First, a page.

Let’s Talk SHOP: Mike Kelly

Abby Leon, Paradigm Gallery Director

Artist Mike Kelly creates abstracted landscapes in pastels and oils, but his subject is secondary to his use of color, which dominates the visual narrative. Nearly hallucinatory, Kelly guides you on an emotional journey through his color stories, combining unusual and awesomely unexpected hues that leave you pondering the color palette. He’s a true talent! Read on to learn more about Mike Kelly, his process, and his newest works now on display in the Paradigm Gallery at the Fort Wayne Museum of Art.

A portrait of the artist, Mike Kelly. Photograph courtesy of Mike Kelly.

I began my career in illustration but quickly switched to design when reality set in. After 35 years in Chicago working as a designer, creative director, and firm partner I decided it was time to escape the tyranny of decision by focus groups to pursue fine art.

Design is about problem solving. Fine art is about problem creation. My work is not about recording a specific image that is in front of me, for that we have photography; instead, I’m interested in suggesting the emotion of the moment by finding the color equivalents of that emotion.

My work is rarely about a specific place or subject. Inspiration is everywhere and can be triggered by many things: color combinations, fashion, nature, and the work of other artists that I filter through my own perceptions and esthetics. My key influences are the great colorists that use strong design and spontaneous brushwork: Mark Rothko, Richard Diebenkorn, Sean Scully, and Wolf Kahn.

For my process, the first step is to choose a format and medium. In this case, I have decided to work in pastel. My primary medium is pastel on sanded paper, which allows me to make numerous revisions quickly. Oils take more time and usually need to dry before making changes. I make a lot of changes until the painting reaches an interesting place!

Next, I create pencil drawings to evaluate design potential. When I am not sure what to do, I just start, even if the initial warm-up hits the waste basket. I have many pencil sketches that I have saved over time to refer to as an introduction.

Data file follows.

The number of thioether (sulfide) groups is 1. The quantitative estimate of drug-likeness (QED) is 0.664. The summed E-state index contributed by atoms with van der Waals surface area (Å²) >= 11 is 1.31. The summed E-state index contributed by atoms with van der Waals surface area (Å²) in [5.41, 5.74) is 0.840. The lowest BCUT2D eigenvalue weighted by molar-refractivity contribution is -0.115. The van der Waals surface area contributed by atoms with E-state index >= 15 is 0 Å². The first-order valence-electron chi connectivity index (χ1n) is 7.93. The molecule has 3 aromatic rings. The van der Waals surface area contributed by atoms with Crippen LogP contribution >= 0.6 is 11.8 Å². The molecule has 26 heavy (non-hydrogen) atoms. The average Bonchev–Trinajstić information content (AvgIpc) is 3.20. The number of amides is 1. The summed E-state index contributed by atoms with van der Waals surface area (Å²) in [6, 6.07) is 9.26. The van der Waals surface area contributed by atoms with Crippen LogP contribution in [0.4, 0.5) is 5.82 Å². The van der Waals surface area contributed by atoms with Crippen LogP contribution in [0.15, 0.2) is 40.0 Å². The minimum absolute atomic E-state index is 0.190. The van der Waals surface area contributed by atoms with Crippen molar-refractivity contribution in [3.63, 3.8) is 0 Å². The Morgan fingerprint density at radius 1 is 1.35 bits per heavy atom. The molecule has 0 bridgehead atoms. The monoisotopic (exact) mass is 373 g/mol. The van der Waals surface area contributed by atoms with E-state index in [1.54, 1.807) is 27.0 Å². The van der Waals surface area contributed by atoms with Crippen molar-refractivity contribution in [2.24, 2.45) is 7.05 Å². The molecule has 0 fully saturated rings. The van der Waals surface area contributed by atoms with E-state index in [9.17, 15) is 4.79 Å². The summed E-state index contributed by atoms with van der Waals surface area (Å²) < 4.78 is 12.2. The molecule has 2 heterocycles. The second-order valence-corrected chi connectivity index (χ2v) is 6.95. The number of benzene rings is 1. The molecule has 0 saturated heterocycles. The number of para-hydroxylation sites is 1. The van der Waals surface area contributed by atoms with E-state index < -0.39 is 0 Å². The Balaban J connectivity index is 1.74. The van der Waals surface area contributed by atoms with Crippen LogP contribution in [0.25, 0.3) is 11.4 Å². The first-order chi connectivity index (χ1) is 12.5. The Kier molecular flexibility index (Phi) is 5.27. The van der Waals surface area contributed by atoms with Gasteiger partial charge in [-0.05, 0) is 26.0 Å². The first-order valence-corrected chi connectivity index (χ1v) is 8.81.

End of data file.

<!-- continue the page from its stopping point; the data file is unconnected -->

Initial pencil sketches. Photos courtesy of Mike Kelly.

My work borders on the edge of abstraction and representation. Therefore, I am not concerned with the literal interpretation of a scene or telling a story in the initial sketches or my work in general. I use landscape as the starting point, but my objective is to create a compelling image where color is the focus and soul of the painting. Therefore, the pencil sketches are followed by a series of color experiments. At first, the rough color is fast and intuitive with no judgement or evaluation, just searching for potential.

Initial color experiments on the two completed works, East of Eden and Summertime. Photos courtesy of Mike Kelly.

Then I work more rationally, gradually fine tuning the final palettes, proportions, shapes, and values.

Each painting evolves from a combination of direct observation, photo reference, memory, and intention. These color studies may also lead to a series of the same subject, with each variation evoking a different emotional response for the viewer.

L: East of Eden, pastel. 22×22, framed. $1,000. R: Summertime, pastel. 22×22, framed. $1,000.

To see East of Eden, Summertime, and more of Mike Kelly’s vibrant work, come visit us at the Paradigm Gallery: Tuesday-Saturday 10am-6pm; Thursday 10am-8pm; Sunday 12pm-5pm.

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